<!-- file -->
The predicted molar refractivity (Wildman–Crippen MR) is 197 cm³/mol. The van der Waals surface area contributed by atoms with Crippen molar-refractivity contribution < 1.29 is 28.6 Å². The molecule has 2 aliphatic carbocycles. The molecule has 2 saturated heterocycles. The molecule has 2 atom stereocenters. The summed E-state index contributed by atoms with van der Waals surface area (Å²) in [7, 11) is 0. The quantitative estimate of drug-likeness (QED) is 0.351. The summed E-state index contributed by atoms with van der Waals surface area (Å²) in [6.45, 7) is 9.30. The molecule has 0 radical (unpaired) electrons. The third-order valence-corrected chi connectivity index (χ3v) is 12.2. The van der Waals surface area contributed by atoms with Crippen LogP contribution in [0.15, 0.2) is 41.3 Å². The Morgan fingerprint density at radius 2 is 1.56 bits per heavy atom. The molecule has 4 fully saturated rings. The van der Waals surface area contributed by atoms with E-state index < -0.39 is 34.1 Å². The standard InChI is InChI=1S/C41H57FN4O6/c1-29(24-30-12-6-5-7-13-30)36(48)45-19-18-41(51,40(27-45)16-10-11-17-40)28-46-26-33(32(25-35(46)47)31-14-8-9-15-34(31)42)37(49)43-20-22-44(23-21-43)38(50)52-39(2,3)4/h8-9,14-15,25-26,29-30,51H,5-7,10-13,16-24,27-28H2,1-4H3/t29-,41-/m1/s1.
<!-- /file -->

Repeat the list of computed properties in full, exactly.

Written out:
The predicted molar refractivity (Wildman–Crippen MR) is 197 cm³/mol. The van der Waals surface area contributed by atoms with Crippen molar-refractivity contribution < 1.29 is 28.6 Å². The molecule has 2 aliphatic carbocycles. The molecule has 2 saturated heterocycles. The molecule has 2 atom stereocenters. The summed E-state index contributed by atoms with van der Waals surface area (Å²) in [7, 11) is 0. The quantitative estimate of drug-likeness (QED) is 0.351. The summed E-state index contributed by atoms with van der Waals surface area (Å²) in [6.45, 7) is 9.30. The molecule has 0 radical (unpaired) electrons. The third-order valence-corrected chi connectivity index (χ3v) is 12.2. The van der Waals surface area contributed by atoms with Crippen LogP contribution in [0.15, 0.2) is 41.3 Å². The Morgan fingerprint density at radius 2 is 1.56 bits per heavy atom. The molecule has 4 fully saturated rings. The van der Waals surface area contributed by atoms with E-state index < -0.39 is 34.1 Å². The standard InChI is InChI=1S/C41H57FN4O6/c1-29(24-30-12-6-5-7-13-30)36(48)45-19-18-41(51,40(27-45)16-10-11-17-40)28-46-26-33(32(25-35(46)47)31-14-8-9-15-34(31)42)37(49)43-20-22-44(23-21-43)38(50)52-39(2,3)4/h8-9,14-15,25-26,29-30,51H,5-7,10-13,16-24,27-28H2,1-4H3/t29-,41-/m1/s1.